5 Reasons Tom Glavine Belongs In The MLB Hall Of Fame
Tom Glavine Belongs In The MLB Hall Of Fame
Like many young American boys growing up, I loved the game of baseball. I was lucky enough to grow up next to a grandfather who loved the game and loved to watch and listen to the game on the radio. I remember throwing the ball around with my younger brother, my dog, my teammates or just by myself, thinking that I was playing in the Major Leagues.
During many backyard baseball games, I always imagined being some of the great players of the day. Well, growing up in the 1990’s and not being the hardest throwing pitcher at any level that I played in, I looked up to two pitchers, Greg Maddux and Tom Glavine. Even though I was a right-handed pitcher, I wanted to be more like Glavine than any other pitcher.
Today, the Baseball Hall of Fame in Cooperstown and the Baseball Writers Association of America named three new players to be inductees to the Hall. Those players were Maddux, Frank Thomas and Glavine.
If you are not a big fan of baseball, then many of you are probably wondering why Glavine would be named to the Hall of Fame on the first ballot. Glavine was one of the best pitchers of his generation, right behind his former teammate Maddux and right there with the other former Atlanta Braves’ star pitcher John Smoltz.
If you have doubt about why Glavine should be in the Hall of Fame over steroid players like Roger Clemens, then I want you to see the five reasons why he does belong in the Hall, especially as a first ballot member.
5. CY Young Awards and World Series MVP
If you make the MLB as a pitcher, you really did something in your career. If you win a game in the MLB, you did even more. Tom Glavine was not just your regular MLB pitcher. During Glavine’s 22 year career, he helped the Atlanta Braves win the World Series in 1995, where he was named the MVP. In the deciding Game 6 of the World Series against the Cleveland Indians, Glavine pitched one of the greatest games in World Series history to help seal the deal for the Braves.
Glavine also won two Cy Young awards during his career, one in 1991 and another in 1998. Another fact that many people probably do not know about Glavine is that he was nominated for the Cy Young Award six times in his career, the last one coming in 2000 where he finished ahead of Maddux, but lost to the hard throwing Randy Johnson.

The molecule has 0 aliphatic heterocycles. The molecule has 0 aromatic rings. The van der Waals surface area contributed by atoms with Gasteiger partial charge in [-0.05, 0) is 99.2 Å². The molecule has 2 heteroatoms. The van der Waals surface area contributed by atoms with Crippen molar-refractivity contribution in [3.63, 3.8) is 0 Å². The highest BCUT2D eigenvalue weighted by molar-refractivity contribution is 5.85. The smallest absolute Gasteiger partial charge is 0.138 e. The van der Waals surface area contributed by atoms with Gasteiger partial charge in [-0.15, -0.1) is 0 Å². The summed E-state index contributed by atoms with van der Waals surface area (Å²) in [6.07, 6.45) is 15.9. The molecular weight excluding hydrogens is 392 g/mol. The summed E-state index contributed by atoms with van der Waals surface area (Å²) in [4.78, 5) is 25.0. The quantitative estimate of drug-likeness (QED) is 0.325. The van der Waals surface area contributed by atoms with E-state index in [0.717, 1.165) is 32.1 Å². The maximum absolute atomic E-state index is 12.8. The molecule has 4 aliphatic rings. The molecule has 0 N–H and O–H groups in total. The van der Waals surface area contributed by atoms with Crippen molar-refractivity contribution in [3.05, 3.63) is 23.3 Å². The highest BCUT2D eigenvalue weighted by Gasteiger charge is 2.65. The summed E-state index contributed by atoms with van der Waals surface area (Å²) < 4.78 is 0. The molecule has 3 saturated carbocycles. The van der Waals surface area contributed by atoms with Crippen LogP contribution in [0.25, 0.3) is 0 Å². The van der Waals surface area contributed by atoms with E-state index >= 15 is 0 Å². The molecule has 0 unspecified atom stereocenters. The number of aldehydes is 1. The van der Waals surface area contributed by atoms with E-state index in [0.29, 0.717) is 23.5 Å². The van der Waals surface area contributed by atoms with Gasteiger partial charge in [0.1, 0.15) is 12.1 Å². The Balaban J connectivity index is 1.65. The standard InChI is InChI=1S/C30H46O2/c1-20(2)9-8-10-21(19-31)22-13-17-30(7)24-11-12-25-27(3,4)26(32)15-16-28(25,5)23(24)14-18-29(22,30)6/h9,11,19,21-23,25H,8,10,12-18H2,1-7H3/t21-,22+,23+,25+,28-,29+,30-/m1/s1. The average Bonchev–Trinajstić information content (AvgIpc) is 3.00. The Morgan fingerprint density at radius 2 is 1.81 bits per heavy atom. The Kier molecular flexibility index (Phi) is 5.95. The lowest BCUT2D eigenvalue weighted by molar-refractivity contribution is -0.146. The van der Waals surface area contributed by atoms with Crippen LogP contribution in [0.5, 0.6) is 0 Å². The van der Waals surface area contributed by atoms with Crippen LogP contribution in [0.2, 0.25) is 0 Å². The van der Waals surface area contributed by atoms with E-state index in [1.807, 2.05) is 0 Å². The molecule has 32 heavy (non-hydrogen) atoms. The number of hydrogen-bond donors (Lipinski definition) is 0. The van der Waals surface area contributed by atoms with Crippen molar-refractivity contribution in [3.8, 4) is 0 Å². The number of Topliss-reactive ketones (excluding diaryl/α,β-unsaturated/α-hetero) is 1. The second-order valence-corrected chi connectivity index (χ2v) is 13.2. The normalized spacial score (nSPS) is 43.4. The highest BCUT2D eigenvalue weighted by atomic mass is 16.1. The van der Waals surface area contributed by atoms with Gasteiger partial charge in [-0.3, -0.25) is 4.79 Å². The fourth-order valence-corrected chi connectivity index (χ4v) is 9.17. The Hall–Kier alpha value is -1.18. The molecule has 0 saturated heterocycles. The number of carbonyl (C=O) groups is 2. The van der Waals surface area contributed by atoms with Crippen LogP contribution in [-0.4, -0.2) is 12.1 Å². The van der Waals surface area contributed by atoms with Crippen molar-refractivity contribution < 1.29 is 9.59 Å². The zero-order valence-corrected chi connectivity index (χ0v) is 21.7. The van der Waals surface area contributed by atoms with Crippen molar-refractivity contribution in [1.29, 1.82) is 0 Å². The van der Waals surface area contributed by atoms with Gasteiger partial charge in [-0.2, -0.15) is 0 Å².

4. Career Wins
To win a game in the MLB as a starting pitcher, you must complete at least five innings of work and have the lead after those five innings. Tom Glavine did this and his team won the game 305 times. That makes Glavine 21st all time in wins. Glavine didn't just do this in a couple of seasons, he averaged 15 wins a season (not counting his first and last seasons when he did not play the entire season). This is a crazy number, especially for a pitcher who pitched in the era of the “long ball.”
3. He Was Great During The “Steroid Era”
During the time that Tom Glavine was at the height of his career, other players were taking the headlines. These were players like Mark McGwire, Sammy Sosa and Roger Clemons. While these guys were cheating to get an advantage of their completion, Glavine went on pitching like he always did -- calm, pitching with control and finesse. No other pitcher did it like Glavine. He was so good that hitters began to say that he had his own strike zone, which was about six inches off the corner of the plate. The only reasons others hated it is because they could not do it like Glavine did.
2. He Is One Of The Greatest Left-Handed Pitchers Of All Time
When people talk about the greatest left-handed pitchers of all time, Tom Glavine’s name has to be right at the top of the discussion. He is currently fourth all time for wins as a left-hander, only behind Warren Spahn, Steve Carlton and Eddie Plank. Glavine also pitched for 22 years. Any pitcher currently in the MLB would kill to be able to pitch, let alone still be in the MLB, after 22 years as a pro.
1. He's The Type Of Players The MLB Needs In The Hall Of Fame
With all of the controversy around the MLB, the league needed some great guys to go into the Hall this season. Tom Glavine was a perfect fit for it at the perfect time; he hardly ever complained while he was on the mound, and he went about every one of his starts as a true professional. Glavine stayed with the Atlanta Braves for most of his career, and only left the Braves for the New York Mets when Atlanta wanted to go in another direction. You hardly see any player in any professional sport do that, but Glavine did it, and he did it with class!